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One of the fiercest rivalries between managers in Europe, Pep Guardiola vs Jose Mourinho, returns in the form of the two on the sidelines at the Manchester Derby. Adding another dimension of hatred to the first clash between Manchester United and Manchester City this season will be Zlatan Ibrahimovic.

Not that the Manchester derby needs any more negative feelings between the two sides, but the Mourinho-Guardiola rivalry escalated the violent and dirty aspect in the Barcelona-Real Madrid El Clasico matches, mostly through Mourinho pushing his players into what might consider the darker aspects of football in order to cancel out what perhaps was the best club football team ever assembled. He couldn’t stop them from winning two league titles and the Champions League in 2011, but he did win one league title with Real Madrid (2012), their only league title since 2008.

Ibrahimovic has played under both managers before, but he only remembers one of them fondly. Hearing Ibrahimovic speak about Guardiola makes you think he’s one of the most despicable people on this planet. He’s never come across as the most humble of coaches, but obviously, Ibrahimovic will always feel crossed by the only one who has ever “dared” to not treat him like god’s given gift to the masses who play and love football. It’s easy to put Ibrahimovic aside when you have Messi playing for you.

Tactically, it’ll be an interesting clash of philosophies. It’s hard to say United have been incredibly impressive since the season began. Efficient, clinical and direct might be better descriptions. Something that sits well with Mourinho. It’s not that different from the kind of football players under Louis van Gaal, only there’s a bit of happiness and enthusiasm with players, while that thing died off a long time ago during the short Van Gaal era.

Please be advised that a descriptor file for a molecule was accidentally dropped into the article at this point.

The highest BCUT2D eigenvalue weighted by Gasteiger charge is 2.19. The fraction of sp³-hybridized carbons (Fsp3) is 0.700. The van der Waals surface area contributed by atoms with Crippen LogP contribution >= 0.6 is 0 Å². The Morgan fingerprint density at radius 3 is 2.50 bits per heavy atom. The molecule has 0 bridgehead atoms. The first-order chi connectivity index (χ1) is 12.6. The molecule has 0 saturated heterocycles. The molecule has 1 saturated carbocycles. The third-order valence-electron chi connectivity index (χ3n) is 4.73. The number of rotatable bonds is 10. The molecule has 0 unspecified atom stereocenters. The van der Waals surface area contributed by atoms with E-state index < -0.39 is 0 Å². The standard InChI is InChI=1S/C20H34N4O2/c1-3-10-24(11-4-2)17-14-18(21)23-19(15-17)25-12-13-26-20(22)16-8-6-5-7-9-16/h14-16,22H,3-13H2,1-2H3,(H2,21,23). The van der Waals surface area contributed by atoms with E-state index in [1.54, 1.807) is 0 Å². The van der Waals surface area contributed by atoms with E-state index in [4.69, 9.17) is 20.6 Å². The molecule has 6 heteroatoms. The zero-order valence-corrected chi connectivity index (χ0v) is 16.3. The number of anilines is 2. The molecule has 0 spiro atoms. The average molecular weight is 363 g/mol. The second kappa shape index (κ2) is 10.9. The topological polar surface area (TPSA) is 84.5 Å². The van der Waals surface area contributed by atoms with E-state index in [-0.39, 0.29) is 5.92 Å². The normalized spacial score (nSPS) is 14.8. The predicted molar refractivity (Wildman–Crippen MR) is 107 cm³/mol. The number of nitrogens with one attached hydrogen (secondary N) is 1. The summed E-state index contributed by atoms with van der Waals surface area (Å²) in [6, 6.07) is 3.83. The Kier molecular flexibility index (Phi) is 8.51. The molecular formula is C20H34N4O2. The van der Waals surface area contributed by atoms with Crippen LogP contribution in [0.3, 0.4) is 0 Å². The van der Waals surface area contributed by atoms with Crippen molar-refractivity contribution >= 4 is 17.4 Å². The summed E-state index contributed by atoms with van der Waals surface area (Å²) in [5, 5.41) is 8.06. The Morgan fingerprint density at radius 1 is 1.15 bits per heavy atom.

City have probably been the most impressive team to watch since the Premier League season began. Guardiola has made plenty of changes to highlight the players he deems fit to play in his system. Remember, his arrival at City is quite different from the one he had in Munich. He took Bayern to 3 league titles but failed to win the Champions League or even reach the final, replacing Jupp Heynckes right after the latter won the UCL with one of the more dominant campaigns in recent history, including destroying Barcelona 7-0 along the way in two legs.

At City, Guardiola comes as someone who is here to teach the natives how to play real football. Bring back the championship (two years missing out on it after two titles in three years), and most importantly, help them become a force in Europe. The semifinal appearance last season had more to do with an easy path to that stage than City finally figuring out what works in Europe.

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Mourinho is also here to stop building and philosophising about right football. Manchester United under Alex Ferguson have never been about style and flair. Sometimes it happened, plenty of times their success came from the most pragmatic and boring football possible, especially in their last league title (2013). Mourinho is as cynical and pragmatic as they come. He was once described as the Salieri to Guardiola’s Mozart. Those who love the stories behind classical music see this as a massive insult.

Football is great, but what makes it the most successful sport in the world are the stories that make it richer, bigger, filling it with grandeur and false importance. Egos clashing, especially huge and fragile egos, can sometimes overtake the size of a derby like this. It makes the stakes higher. It makes every moment a potential explosion. It might not bring English football to its heyday of 2005-2012 in terms of Champions League success and influence. It’ll make things more interesting on the pitch.